Climate disasters worsen poverty, hunger and access to resources, increasing violence and conflict.
Environmental catastrophes, caused mostly by climate change, force thousands of people to leave their homes and flee their countries, becoming climate refugees.
However, not everyone who flees home due to weather causes may be a climate refugee, as some asylum seekers are not granted refugee status or face difficulties trying to do so.
This occurs when the government of the country in which refuge is sought considers that the lives of these refugees are not in danger in their places of origin and, therefore, they can return to their destination, even if their houses have been destroyed.
As the European Parliament points out, one of the biggest international problems is the lack of clarity when it comes to establishing what a climate refugee is and the type of protection they should receive, compared to those refugees who flee their homes due to political conflicts and wars.
Climate change worsens with each passing year, and this causes more and more natural disasters that cause the abandonment of places that are flooded, devastated or burned. That is why it is crucial that both the European Parliament and the rest of the world come to an agreement on climate refugees and what tools to use to help those who lose everything when nature turns against the planet.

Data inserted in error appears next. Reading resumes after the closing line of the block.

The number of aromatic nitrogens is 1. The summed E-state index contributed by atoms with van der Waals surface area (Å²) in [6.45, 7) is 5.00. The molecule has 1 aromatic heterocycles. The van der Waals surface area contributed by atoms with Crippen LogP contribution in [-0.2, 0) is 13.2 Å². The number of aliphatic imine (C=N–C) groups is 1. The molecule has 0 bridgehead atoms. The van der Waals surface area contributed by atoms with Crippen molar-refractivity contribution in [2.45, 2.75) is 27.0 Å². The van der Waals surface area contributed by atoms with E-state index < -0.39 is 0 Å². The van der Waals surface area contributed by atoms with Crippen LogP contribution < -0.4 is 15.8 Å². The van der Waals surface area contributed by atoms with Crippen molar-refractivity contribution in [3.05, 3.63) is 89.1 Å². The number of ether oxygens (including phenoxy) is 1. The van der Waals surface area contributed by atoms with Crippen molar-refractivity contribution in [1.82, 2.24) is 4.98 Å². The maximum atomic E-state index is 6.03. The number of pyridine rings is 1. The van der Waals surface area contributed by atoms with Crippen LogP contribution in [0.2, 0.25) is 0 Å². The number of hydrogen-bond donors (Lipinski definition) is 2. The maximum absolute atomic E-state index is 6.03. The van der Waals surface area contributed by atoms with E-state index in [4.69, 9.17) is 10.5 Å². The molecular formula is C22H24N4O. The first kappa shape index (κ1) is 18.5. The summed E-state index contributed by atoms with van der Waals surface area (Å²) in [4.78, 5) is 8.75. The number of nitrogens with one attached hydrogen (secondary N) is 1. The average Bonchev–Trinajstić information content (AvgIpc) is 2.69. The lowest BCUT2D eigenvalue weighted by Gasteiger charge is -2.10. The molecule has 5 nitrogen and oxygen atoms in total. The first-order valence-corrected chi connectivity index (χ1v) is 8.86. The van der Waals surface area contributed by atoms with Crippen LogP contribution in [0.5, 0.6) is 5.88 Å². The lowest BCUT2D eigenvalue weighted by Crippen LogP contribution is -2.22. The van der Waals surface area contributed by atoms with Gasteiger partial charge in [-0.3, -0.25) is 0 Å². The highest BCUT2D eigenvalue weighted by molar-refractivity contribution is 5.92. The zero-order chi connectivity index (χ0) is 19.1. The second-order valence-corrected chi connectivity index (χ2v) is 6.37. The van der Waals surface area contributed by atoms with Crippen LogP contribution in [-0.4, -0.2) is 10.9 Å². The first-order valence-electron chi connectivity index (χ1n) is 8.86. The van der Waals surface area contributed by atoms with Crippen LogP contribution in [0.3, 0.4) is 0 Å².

There may be those who believe that global warming affects us all equally, no matter where or how we live, but the reality is that this phenomenon affects more those people who are in a situation of vulnerability; worsens poverty, famine, access to resources and, above all, violence and conflicts.
Experts say that in the year 2050 there could be about 216 million climate refugees, if urgent measures are not taken. By then, the temperature of planet Earth will already have increased by at least 2 °C.
Countries already in conflict, as in the case of Afghanistan with the arrival of the Taliban, or in Syria with a war that lasts more than 12 years, are likely to suffer from global warming more harshly for not having measures in times of emergency.
Underdeveloped countries have less capacity to recover from environmental disasters due to lack of resources and foreign aid. In most cases it affects the electricity supply, communication routes, homes and supplies.
How to help climate refugees
Feeling sorry for what climate refugees are experiencing is not enough, it is crucial that as a society - apart from government institutions - we do our own bit.
There are different ways to help, but it all starts from education; it is crucial to learn about the situation that climate migrants live and what their reality is. On the other hand, we must try to reduce our carbon footprint; Although it may not seem like it, the simple fact of reducing the time we spend in the shower helps. But it is also important that -if we can do it- we donate to the organizations that are in charge of working hand in hand with refugees.